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Dunglish

Ah, the beauty of a borrowing language.

Most modern folks (youth, people with technology-oriented studies and jobs) over here speak English at least somewhat decently. The Dutch language itself already borrows a bunch of words from other tongues, but this can go to extreme lengths in circles that speak English frequently. It isn’t uncommon to throw in more than three English words into the average sentence, depending on the topic of discussion. After all, it’s just a lot of effort making the translation when you’ve been using English term constantly.

I, for example, frequently use English proverbs translated to Dutch. Of course, those unfamiliar with the English version don’t get it, because a Dutch equivalent does not exist. It makes for distinctly unique speech, yet nobody bats an eye if we’re all in on the intended meaning.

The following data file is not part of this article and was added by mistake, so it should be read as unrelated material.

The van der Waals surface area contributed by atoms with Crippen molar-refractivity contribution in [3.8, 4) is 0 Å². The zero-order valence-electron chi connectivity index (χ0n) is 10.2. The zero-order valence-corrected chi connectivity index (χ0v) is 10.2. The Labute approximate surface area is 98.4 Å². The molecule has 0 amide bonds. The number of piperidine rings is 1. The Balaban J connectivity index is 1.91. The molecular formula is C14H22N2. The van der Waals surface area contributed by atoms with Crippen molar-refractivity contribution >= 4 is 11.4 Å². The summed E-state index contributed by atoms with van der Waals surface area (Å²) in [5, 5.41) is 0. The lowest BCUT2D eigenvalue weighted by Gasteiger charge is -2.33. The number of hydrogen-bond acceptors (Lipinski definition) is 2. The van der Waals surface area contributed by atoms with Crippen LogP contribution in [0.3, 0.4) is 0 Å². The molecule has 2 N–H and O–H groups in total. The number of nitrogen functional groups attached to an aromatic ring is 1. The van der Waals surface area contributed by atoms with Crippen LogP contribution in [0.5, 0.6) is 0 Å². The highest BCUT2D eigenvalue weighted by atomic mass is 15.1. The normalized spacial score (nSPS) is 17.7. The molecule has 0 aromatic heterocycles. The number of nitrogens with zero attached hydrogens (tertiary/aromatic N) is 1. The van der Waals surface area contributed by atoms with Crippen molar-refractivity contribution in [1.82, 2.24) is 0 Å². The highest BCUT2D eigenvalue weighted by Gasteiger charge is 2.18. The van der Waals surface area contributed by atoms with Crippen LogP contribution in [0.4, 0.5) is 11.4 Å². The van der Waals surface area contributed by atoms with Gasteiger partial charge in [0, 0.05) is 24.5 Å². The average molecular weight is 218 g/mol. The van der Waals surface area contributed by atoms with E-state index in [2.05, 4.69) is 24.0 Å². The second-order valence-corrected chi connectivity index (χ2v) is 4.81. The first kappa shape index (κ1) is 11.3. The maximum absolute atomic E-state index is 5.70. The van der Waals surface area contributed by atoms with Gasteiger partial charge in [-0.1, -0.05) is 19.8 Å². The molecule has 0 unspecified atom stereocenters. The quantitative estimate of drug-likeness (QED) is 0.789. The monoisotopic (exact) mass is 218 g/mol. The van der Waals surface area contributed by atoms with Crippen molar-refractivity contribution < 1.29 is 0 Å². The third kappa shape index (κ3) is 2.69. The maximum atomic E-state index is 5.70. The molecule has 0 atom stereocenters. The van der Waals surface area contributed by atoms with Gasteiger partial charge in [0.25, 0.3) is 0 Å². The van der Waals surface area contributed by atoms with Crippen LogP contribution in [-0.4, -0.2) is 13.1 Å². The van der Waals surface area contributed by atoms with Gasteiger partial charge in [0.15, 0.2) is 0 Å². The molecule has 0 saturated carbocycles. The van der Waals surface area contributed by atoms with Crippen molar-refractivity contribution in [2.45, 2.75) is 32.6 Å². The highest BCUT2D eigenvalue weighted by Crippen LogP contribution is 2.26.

And while the term Dunglish officially only refers to terrible Dutch-to-English (literal) translations (“my compliments to the kok”), I don’t see a reason why it couldn’t be used the other way around.
~ Fang

Comments

  • 22/10/2016 (2:47 AM)

    Around here we have Spanglish. I think I like Dunglish better. At least in terms of name.

    My compliments to the kok: http://cdn.iwastesomuchtime.com/62820122331364619132.jpeg

  • 21/10/2016 (3:19 AM)

    I mean, I’d be pretty happy if someone complimented my kok. There are some interesting conversations/words created when people borrow from English. It’s not like we don’t borrow from other languages either. There’s probably some Dutch words we use because we don’t have a local equivalent.

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